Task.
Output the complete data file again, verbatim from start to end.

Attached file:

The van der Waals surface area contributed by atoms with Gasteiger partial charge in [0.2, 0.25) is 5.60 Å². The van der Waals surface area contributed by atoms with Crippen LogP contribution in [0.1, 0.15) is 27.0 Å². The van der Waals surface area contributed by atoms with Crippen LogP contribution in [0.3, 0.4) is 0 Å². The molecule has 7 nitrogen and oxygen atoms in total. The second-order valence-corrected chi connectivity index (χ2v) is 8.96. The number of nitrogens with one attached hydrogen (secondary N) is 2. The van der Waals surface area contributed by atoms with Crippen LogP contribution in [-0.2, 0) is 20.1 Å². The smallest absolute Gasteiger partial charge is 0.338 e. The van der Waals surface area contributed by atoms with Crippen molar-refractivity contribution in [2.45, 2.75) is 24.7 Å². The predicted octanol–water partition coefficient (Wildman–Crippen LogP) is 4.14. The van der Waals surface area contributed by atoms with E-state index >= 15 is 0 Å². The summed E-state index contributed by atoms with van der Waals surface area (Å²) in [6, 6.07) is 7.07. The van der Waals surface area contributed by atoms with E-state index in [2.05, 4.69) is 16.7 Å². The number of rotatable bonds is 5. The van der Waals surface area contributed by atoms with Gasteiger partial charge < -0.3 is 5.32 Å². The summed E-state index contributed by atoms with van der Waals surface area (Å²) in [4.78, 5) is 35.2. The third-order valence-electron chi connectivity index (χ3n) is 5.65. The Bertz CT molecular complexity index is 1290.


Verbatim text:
The van der Waals surface area contributed by atoms with Gasteiger partial charge in [0.2, 0.25) is 5.60 Å². The van der Waals surface area contributed by atoms with Crippen LogP contribution in [0.1, 0.15) is 27.0 Å². The van der Waals surface area contributed by atoms with Crippen LogP contribution in [0.3, 0.4) is 0 Å². The molecule has 7 nitrogen and oxygen atoms in total. The second-order valence-corrected chi connectivity index (χ2v) is 8.96. The number of nitrogens with one attached hydrogen (secondary N) is 2. The van der Waals surface area contributed by atoms with Crippen LogP contribution in [-0.2, 0) is 20.1 Å². The smallest absolute Gasteiger partial charge is 0.338 e. The van der Waals surface area contributed by atoms with Crippen molar-refractivity contribution in [2.45, 2.75) is 24.7 Å². The predicted octanol–water partition coefficient (Wildman–Crippen LogP) is 4.14. The van der Waals surface area contributed by atoms with E-state index >= 15 is 0 Å². The summed E-state index contributed by atoms with van der Waals surface area (Å²) in [6, 6.07) is 7.07. The van der Waals surface area contributed by atoms with E-state index in [2.05, 4.69) is 16.7 Å². The number of rotatable bonds is 5. The van der Waals surface area contributed by atoms with Gasteiger partial charge < -0.3 is 5.32 Å². The summed E-state index contributed by atoms with van der Waals surface area (Å²) in [4.78, 5) is 35.2. The third-order valence-electron chi connectivity index (χ3n) is 5.65. The Bertz CT molecular complexity index is 1290.